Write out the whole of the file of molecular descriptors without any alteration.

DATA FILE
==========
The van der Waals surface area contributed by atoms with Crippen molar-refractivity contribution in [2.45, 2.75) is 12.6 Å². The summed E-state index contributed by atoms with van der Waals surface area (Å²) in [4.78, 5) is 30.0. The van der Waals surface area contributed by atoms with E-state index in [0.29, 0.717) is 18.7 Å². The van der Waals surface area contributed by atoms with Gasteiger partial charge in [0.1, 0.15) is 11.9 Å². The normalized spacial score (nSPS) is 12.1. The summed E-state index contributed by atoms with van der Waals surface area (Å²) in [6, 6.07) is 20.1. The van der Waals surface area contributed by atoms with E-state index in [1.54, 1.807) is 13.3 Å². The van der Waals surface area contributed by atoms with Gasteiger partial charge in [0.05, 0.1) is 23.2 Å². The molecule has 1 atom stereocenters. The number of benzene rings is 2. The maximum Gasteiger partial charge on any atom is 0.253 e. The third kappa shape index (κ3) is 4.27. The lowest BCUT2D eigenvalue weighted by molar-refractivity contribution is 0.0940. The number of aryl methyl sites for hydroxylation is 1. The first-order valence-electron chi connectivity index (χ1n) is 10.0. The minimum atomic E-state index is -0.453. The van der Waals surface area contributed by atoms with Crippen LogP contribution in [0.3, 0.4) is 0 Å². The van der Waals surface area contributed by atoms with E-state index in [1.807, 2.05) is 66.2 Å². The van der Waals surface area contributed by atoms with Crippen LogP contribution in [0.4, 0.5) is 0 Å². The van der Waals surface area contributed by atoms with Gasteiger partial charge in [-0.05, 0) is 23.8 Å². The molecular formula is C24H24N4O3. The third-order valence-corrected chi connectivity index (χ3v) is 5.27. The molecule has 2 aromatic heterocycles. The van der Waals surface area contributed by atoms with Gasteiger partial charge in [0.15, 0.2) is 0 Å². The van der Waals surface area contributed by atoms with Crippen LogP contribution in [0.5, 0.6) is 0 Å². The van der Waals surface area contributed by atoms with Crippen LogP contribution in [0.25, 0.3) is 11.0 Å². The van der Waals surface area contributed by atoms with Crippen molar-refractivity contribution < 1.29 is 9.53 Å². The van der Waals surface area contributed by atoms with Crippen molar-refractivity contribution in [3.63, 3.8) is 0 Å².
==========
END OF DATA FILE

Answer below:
The van der Waals surface area contributed by atoms with Crippen molar-refractivity contribution in [2.45, 2.75) is 12.6 Å². The summed E-state index contributed by atoms with van der Waals surface area (Å²) in [4.78, 5) is 30.0. The van der Waals surface area contributed by atoms with E-state index in [0.29, 0.717) is 18.7 Å². The van der Waals surface area contributed by atoms with Gasteiger partial charge in [0.1, 0.15) is 11.9 Å². The normalized spacial score (nSPS) is 12.1. The summed E-state index contributed by atoms with van der Waals surface area (Å²) in [6, 6.07) is 20.1. The van der Waals surface area contributed by atoms with E-state index in [1.54, 1.807) is 13.3 Å². The van der Waals surface area contributed by atoms with Gasteiger partial charge in [0.05, 0.1) is 23.2 Å². The molecule has 1 atom stereocenters. The number of benzene rings is 2. The maximum Gasteiger partial charge on any atom is 0.253 e. The third kappa shape index (κ3) is 4.27. The lowest BCUT2D eigenvalue weighted by molar-refractivity contribution is 0.0940. The number of aryl methyl sites for hydroxylation is 1. The first-order valence-electron chi connectivity index (χ1n) is 10.0. The minimum atomic E-state index is -0.453. The van der Waals surface area contributed by atoms with Crippen LogP contribution in [0.3, 0.4) is 0 Å². The van der Waals surface area contributed by atoms with E-state index in [1.807, 2.05) is 66.2 Å². The van der Waals surface area contributed by atoms with Crippen LogP contribution in [0.4, 0.5) is 0 Å². The van der Waals surface area contributed by atoms with Gasteiger partial charge in [-0.05, 0) is 23.8 Å². The molecular formula is C24H24N4O3. The third-order valence-corrected chi connectivity index (χ3v) is 5.27. The molecule has 2 aromatic heterocycles. The van der Waals surface area contributed by atoms with Gasteiger partial charge in [0.15, 0.2) is 0 Å². The van der Waals surface area contributed by atoms with Crippen LogP contribution in [0.5, 0.6) is 0 Å². The van der Waals surface area contributed by atoms with Crippen LogP contribution in [0.25, 0.3) is 11.0 Å². The van der Waals surface area contributed by atoms with Crippen molar-refractivity contribution < 1.29 is 9.53 Å². The van der Waals surface area contributed by atoms with Crippen molar-refractivity contribution in [3.63, 3.8) is 0 Å².